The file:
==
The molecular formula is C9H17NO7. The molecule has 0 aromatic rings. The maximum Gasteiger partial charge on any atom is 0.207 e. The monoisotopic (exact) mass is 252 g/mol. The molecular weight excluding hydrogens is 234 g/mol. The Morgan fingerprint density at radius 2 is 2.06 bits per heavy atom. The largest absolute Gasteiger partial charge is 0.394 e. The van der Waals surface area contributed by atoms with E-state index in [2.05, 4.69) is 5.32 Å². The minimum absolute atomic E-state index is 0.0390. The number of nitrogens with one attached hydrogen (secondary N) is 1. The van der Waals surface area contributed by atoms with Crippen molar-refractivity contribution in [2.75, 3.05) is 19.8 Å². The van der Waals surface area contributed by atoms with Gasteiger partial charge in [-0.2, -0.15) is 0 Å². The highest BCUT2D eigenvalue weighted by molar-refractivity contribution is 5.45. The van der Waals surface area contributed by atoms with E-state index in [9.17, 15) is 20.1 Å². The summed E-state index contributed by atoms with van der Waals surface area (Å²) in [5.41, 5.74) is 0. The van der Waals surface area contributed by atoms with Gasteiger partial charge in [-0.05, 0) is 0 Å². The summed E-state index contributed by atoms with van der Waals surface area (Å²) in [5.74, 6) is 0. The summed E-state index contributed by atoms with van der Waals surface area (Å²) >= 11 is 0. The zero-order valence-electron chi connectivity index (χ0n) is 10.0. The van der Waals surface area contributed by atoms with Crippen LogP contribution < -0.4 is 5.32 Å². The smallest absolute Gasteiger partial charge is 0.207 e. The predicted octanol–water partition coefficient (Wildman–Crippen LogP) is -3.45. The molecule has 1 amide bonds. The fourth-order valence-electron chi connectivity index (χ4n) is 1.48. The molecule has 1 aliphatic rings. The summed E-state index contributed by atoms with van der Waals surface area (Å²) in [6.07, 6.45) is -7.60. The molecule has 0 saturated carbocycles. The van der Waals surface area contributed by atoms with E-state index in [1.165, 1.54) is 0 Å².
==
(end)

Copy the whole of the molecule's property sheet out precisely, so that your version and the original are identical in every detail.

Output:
The molecular formula is C9H17NO7. The molecule has 0 aromatic rings. The maximum Gasteiger partial charge on any atom is 0.207 e. The monoisotopic (exact) mass is 252 g/mol. The molecular weight excluding hydrogens is 234 g/mol. The Morgan fingerprint density at radius 2 is 2.06 bits per heavy atom. The largest absolute Gasteiger partial charge is 0.394 e. The van der Waals surface area contributed by atoms with E-state index in [2.05, 4.69) is 5.32 Å². The minimum absolute atomic E-state index is 0.0390. The number of nitrogens with one attached hydrogen (secondary N) is 1. The van der Waals surface area contributed by atoms with Crippen molar-refractivity contribution in [2.75, 3.05) is 19.8 Å². The van der Waals surface area contributed by atoms with Gasteiger partial charge in [-0.2, -0.15) is 0 Å². The highest BCUT2D eigenvalue weighted by molar-refractivity contribution is 5.45. The van der Waals surface area contributed by atoms with E-state index in [9.17, 15) is 20.1 Å². The summed E-state index contributed by atoms with van der Waals surface area (Å²) in [5.41, 5.74) is 0. The van der Waals surface area contributed by atoms with Gasteiger partial charge in [-0.05, 0) is 0 Å². The summed E-state index contributed by atoms with van der Waals surface area (Å²) in [5.74, 6) is 0. The summed E-state index contributed by atoms with van der Waals surface area (Å²) >= 11 is 0. The zero-order valence-electron chi connectivity index (χ0n) is 10.0. The van der Waals surface area contributed by atoms with Crippen LogP contribution < -0.4 is 5.32 Å². The smallest absolute Gasteiger partial charge is 0.207 e. The predicted octanol–water partition coefficient (Wildman–Crippen LogP) is -3.45. The molecule has 1 amide bonds. The fourth-order valence-electron chi connectivity index (χ4n) is 1.48. The molecule has 1 aliphatic rings. The summed E-state index contributed by atoms with van der Waals surface area (Å²) in [6.07, 6.45) is -7.60. The molecule has 0 saturated carbocycles. The van der Waals surface area contributed by atoms with E-state index in [1.165, 1.54) is 0 Å².